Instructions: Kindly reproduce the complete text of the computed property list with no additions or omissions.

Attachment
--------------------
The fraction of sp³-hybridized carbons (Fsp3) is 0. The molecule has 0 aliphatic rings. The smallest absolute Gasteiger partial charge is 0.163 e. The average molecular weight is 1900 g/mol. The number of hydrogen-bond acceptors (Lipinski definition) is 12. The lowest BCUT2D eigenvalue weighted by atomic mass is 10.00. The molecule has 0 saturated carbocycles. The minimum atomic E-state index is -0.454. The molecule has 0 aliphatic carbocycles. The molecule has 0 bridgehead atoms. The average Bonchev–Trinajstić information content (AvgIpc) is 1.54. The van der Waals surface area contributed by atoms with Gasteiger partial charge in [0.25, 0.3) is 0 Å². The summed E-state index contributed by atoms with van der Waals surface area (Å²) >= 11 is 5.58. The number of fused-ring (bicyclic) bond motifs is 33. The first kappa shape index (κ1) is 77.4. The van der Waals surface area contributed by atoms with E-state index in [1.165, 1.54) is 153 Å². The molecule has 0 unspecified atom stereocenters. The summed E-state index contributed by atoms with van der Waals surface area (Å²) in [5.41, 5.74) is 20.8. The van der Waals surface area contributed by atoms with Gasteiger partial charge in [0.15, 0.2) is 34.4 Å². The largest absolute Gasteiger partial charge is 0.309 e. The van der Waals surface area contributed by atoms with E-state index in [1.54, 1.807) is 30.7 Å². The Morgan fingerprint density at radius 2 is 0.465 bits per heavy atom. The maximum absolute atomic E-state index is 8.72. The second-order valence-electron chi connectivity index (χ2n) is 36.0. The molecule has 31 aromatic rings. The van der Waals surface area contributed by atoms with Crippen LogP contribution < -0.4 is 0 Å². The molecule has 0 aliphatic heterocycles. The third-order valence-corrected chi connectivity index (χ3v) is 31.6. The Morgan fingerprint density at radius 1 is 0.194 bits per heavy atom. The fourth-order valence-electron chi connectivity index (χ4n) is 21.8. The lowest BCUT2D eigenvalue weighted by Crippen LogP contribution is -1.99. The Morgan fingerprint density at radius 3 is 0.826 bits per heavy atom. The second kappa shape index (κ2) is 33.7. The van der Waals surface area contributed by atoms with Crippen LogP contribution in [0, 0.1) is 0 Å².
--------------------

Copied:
The fraction of sp³-hybridized carbons (Fsp3) is 0. The molecule has 0 aliphatic rings. The smallest absolute Gasteiger partial charge is 0.163 e. The average molecular weight is 1900 g/mol. The number of hydrogen-bond acceptors (Lipinski definition) is 12. The lowest BCUT2D eigenvalue weighted by atomic mass is 10.00. The molecule has 0 saturated carbocycles. The minimum atomic E-state index is -0.454. The molecule has 0 aliphatic carbocycles. The molecule has 0 bridgehead atoms. The average Bonchev–Trinajstić information content (AvgIpc) is 1.54. The van der Waals surface area contributed by atoms with Gasteiger partial charge in [0.25, 0.3) is 0 Å². The summed E-state index contributed by atoms with van der Waals surface area (Å²) >= 11 is 5.58. The number of fused-ring (bicyclic) bond motifs is 33. The first kappa shape index (κ1) is 77.4. The van der Waals surface area contributed by atoms with E-state index in [1.165, 1.54) is 153 Å². The molecule has 0 unspecified atom stereocenters. The summed E-state index contributed by atoms with van der Waals surface area (Å²) in [5.41, 5.74) is 20.8. The van der Waals surface area contributed by atoms with Gasteiger partial charge in [0.15, 0.2) is 34.4 Å². The largest absolute Gasteiger partial charge is 0.309 e. The van der Waals surface area contributed by atoms with E-state index in [1.54, 1.807) is 30.7 Å². The Morgan fingerprint density at radius 2 is 0.465 bits per heavy atom. The maximum absolute atomic E-state index is 8.72. The second-order valence-electron chi connectivity index (χ2n) is 36.0. The molecule has 31 aromatic rings. The van der Waals surface area contributed by atoms with Crippen LogP contribution < -0.4 is 0 Å². The molecule has 0 aliphatic heterocycles. The third-order valence-corrected chi connectivity index (χ3v) is 31.6. The Morgan fingerprint density at radius 1 is 0.194 bits per heavy atom. The fourth-order valence-electron chi connectivity index (χ4n) is 21.8. The lowest BCUT2D eigenvalue weighted by Crippen LogP contribution is -1.99. The Morgan fingerprint density at radius 3 is 0.826 bits per heavy atom. The second kappa shape index (κ2) is 33.7. The van der Waals surface area contributed by atoms with Crippen LogP contribution in [0, 0.1) is 0 Å².